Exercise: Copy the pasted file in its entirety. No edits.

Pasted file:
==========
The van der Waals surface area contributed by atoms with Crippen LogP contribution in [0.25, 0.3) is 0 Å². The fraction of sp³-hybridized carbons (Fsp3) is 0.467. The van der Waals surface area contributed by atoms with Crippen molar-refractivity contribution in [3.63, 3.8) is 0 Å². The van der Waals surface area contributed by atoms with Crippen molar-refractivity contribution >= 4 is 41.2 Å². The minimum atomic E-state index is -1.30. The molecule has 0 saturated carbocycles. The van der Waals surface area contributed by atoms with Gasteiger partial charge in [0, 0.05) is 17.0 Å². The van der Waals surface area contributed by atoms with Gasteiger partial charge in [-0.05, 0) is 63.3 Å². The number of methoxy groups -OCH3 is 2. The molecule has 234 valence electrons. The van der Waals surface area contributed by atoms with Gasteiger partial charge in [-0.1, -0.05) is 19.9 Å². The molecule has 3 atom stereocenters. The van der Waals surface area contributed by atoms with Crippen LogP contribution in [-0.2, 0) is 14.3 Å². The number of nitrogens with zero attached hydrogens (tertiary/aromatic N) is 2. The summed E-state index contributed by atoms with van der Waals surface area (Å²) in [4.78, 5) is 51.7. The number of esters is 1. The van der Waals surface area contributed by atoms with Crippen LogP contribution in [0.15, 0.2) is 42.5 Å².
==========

The van der Waals surface area contributed by atoms with Crippen LogP contribution in [0.25, 0.3) is 0 Å². The fraction of sp³-hybridized carbons (Fsp3) is 0.467. The van der Waals surface area contributed by atoms with Crippen molar-refractivity contribution in [3.63, 3.8) is 0 Å². The van der Waals surface area contributed by atoms with Crippen molar-refractivity contribution >= 4 is 41.2 Å². The minimum atomic E-state index is -1.30. The molecule has 0 saturated carbocycles. The van der Waals surface area contributed by atoms with Gasteiger partial charge in [0, 0.05) is 17.0 Å². The van der Waals surface area contributed by atoms with Gasteiger partial charge in [-0.05, 0) is 63.3 Å². The number of methoxy groups -OCH3 is 2. The molecule has 234 valence electrons. The van der Waals surface area contributed by atoms with Gasteiger partial charge in [-0.1, -0.05) is 19.9 Å². The molecule has 3 atom stereocenters. The van der Waals surface area contributed by atoms with Crippen LogP contribution in [-0.2, 0) is 14.3 Å². The number of nitrogens with zero attached hydrogens (tertiary/aromatic N) is 2. The summed E-state index contributed by atoms with van der Waals surface area (Å²) in [4.78, 5) is 51.7. The number of esters is 1. The van der Waals surface area contributed by atoms with Crippen LogP contribution in [0.15, 0.2) is 42.5 Å².